My rating: 4 of 5 stars
The one thing I know for sure about this book is that I need to read it again. This time, slower.
For most modern fiction readers, among whom the adjective “preachy” is an epithet in describing a novel, a book like this one will be most unwelcome. Numerous sermons appear in the story, sometimes taking several pages. And most of the dialogue is comprised of long, detailed theological discussions. For that reason, the story develops very slowly. It’s actually pretty boring in many places, to be honest.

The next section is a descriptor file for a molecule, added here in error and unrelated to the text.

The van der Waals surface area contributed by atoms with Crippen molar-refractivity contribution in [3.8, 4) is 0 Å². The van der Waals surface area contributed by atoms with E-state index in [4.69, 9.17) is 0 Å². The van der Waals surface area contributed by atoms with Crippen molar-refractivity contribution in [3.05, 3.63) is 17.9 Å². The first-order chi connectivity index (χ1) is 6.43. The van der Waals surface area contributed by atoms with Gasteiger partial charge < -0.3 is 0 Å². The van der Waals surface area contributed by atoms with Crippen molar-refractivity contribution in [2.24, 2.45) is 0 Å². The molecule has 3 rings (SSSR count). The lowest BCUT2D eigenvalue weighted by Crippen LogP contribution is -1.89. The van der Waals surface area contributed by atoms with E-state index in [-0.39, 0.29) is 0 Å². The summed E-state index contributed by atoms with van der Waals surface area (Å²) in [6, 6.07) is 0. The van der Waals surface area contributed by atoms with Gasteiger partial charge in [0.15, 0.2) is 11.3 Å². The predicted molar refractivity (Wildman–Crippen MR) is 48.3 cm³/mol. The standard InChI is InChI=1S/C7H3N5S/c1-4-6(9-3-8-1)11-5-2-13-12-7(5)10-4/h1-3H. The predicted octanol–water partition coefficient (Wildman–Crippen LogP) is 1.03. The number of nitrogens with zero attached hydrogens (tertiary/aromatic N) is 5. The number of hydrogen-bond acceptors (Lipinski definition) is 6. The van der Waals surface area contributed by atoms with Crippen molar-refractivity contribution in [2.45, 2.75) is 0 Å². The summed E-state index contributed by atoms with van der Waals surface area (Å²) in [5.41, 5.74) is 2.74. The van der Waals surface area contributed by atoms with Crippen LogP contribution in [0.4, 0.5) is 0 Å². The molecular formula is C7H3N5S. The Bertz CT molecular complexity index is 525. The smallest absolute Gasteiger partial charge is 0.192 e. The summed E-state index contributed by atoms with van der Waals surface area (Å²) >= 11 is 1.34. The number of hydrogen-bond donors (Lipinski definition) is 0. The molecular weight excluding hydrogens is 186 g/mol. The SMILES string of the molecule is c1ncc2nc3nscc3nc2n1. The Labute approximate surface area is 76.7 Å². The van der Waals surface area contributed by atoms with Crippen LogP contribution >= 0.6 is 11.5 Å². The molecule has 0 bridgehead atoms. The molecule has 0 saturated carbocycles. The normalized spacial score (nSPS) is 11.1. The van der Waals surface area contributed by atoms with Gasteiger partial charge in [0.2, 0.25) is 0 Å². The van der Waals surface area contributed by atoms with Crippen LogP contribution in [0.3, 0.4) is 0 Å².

On the other hand, for those who read fiction to be changed and to grow spiritually, this book is a gold mine. Much of the book is an apologetic against atheism. And MacDonald sets forth the arguments in far greater depth that is found today in most nonfiction apologetics texts. In fact, I think if most Christians were confronted with the arguments of the antagonists in the book, they would not be able to answer them.
The story is also peppered with countless spiritual insights that require the reader to set the book down to contemplate them if they are to be fully digested.